Remai Modern will be opening on Treaty 6 territory in the newly developed River Landing area of south downtown Saskatoon, the largest city in the Canadian province of Saskatchewan. Located in Canada’s heartland, Saskatoon is a budding cultural hub for the worldly traveler to experience the region’s arts scene, local craft breweries, and food movement.

With an international airport only 10 minutes from downtown, travelers can access Saskatoon via daily flights from major Canadian and U.S. destinations. Air Canada and WestJet offer flights through major Canadian cities like Vancouver, Edmonton, Calgary, Winnipeg, Ottawa/Montreal and Toronto while Delta, United Airlines, and American Airlines fly to Saskatoon through destinations including Minneapolis, Denver, Salt Lake City and Chicago. Saskatoon is also home to a VIA Rail Canada station and is conveniently accessed by major highways.

This project is made possible thanks to contributions from Government of Canada, Province of Saskatchewan, and the City of Saskatoon. As well as program support from SaskCulture, Sask Arts Board, SaskTel, Canadian Heritage, and the Canada Council for the Arts.

The inaugural exhibition, Field Guide, curated by Executive Director & CEO, Gregory Burke, and Director of Programs & Chief Curator, Sandra Guimarães, will animate the entire building. Selected works from the museum’s collection will be displayed in dialogue with contemporary projects by international and Canadian artists. The collection includes some 8,000 works inherited from the (aforementioned) former Mendel Art Gallery, and the world’s most comprehensive collection of Picasso linocuts (406), plus 23 Picasso ceramics. Upon opening, Remai Modern will be an artist-centered institution that raises questions, inspires discussion, and enables transformative experiences among both local and global audiences.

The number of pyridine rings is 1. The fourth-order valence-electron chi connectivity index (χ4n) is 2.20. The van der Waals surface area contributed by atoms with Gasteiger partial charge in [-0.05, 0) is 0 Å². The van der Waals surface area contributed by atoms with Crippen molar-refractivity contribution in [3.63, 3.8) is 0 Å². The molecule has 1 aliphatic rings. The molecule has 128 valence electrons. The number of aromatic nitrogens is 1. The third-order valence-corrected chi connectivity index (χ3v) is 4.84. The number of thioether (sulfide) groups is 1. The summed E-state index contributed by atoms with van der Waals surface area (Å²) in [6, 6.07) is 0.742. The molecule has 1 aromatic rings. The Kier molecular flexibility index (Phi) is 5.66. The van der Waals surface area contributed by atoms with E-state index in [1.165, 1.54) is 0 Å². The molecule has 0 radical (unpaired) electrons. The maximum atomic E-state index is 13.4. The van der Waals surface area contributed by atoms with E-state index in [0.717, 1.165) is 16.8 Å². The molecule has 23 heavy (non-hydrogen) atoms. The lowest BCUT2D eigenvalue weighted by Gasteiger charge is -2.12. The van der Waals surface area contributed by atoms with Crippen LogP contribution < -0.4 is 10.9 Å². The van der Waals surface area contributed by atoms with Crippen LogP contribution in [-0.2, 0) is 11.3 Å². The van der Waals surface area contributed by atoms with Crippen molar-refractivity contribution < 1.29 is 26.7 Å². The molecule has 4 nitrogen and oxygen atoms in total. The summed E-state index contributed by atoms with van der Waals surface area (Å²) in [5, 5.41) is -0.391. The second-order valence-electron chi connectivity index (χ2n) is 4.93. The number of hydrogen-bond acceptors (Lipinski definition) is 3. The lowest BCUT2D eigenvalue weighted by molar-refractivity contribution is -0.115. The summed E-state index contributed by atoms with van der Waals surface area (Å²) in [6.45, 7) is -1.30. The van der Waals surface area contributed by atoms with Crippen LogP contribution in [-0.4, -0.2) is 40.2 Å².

Field Guide is not a thematic exhibition but rather a series of singular positions and coherent groupings of works that introduce Remai Modern’s program philosophy and direction, providing an open framework that invites consideration of a network of issues and questions impacting art and society today.

The concept for Field Guide emerges from a set of questions we asked ourselves during the establishment of Remai Modern, including What is modern? Can art confront reality? What is urgent and why? How will Indigeneity shape the future? And what role can be played by a new art museum opening in Saskatoon, Canada?” said Burke. “These questions, and others will continue to inform the development of our programs, articulating a spirit of active engagement, curiosity, and disruption.”

Rather than being a static display, the exhibition will change over time, creating new conversations and rethinking the idea of “modern” from multiple cultural, historic and contemporary positions. Accompanied by a strong focus on live and artist-driven programming, Field Guide introduces the museum as a dynamic field of relations.